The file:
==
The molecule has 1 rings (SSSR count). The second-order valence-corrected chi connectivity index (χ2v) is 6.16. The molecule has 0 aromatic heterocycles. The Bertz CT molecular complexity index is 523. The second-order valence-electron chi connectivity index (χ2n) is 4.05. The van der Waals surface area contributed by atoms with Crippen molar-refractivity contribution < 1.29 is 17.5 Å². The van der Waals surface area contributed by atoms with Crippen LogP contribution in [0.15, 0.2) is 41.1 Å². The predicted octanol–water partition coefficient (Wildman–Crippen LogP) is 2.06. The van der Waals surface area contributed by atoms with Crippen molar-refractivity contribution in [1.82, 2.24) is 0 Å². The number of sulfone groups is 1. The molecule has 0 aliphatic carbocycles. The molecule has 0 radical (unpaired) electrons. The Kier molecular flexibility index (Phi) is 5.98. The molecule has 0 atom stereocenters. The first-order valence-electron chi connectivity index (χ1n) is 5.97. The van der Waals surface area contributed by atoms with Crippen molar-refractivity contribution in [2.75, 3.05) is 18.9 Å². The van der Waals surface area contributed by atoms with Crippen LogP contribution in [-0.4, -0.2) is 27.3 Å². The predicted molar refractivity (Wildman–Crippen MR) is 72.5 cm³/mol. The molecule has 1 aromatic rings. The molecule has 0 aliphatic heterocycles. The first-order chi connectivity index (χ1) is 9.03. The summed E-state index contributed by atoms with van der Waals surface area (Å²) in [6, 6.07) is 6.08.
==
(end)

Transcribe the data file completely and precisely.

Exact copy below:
The molecule has 1 rings (SSSR count). The second-order valence-corrected chi connectivity index (χ2v) is 6.16. The molecule has 0 aromatic heterocycles. The Bertz CT molecular complexity index is 523. The second-order valence-electron chi connectivity index (χ2n) is 4.05. The van der Waals surface area contributed by atoms with Crippen molar-refractivity contribution < 1.29 is 17.5 Å². The van der Waals surface area contributed by atoms with Crippen LogP contribution in [0.15, 0.2) is 41.1 Å². The predicted octanol–water partition coefficient (Wildman–Crippen LogP) is 2.06. The van der Waals surface area contributed by atoms with Crippen molar-refractivity contribution in [1.82, 2.24) is 0 Å². The number of sulfone groups is 1. The molecule has 0 aliphatic carbocycles. The molecule has 0 radical (unpaired) electrons. The Kier molecular flexibility index (Phi) is 5.98. The molecule has 0 atom stereocenters. The first-order valence-electron chi connectivity index (χ1n) is 5.97. The van der Waals surface area contributed by atoms with Crippen molar-refractivity contribution in [2.75, 3.05) is 18.9 Å². The van der Waals surface area contributed by atoms with Crippen LogP contribution in [-0.4, -0.2) is 27.3 Å². The predicted molar refractivity (Wildman–Crippen MR) is 72.5 cm³/mol. The molecule has 1 aromatic rings. The molecule has 0 aliphatic heterocycles. The first-order chi connectivity index (χ1) is 9.03. The summed E-state index contributed by atoms with van der Waals surface area (Å²) in [6, 6.07) is 6.08.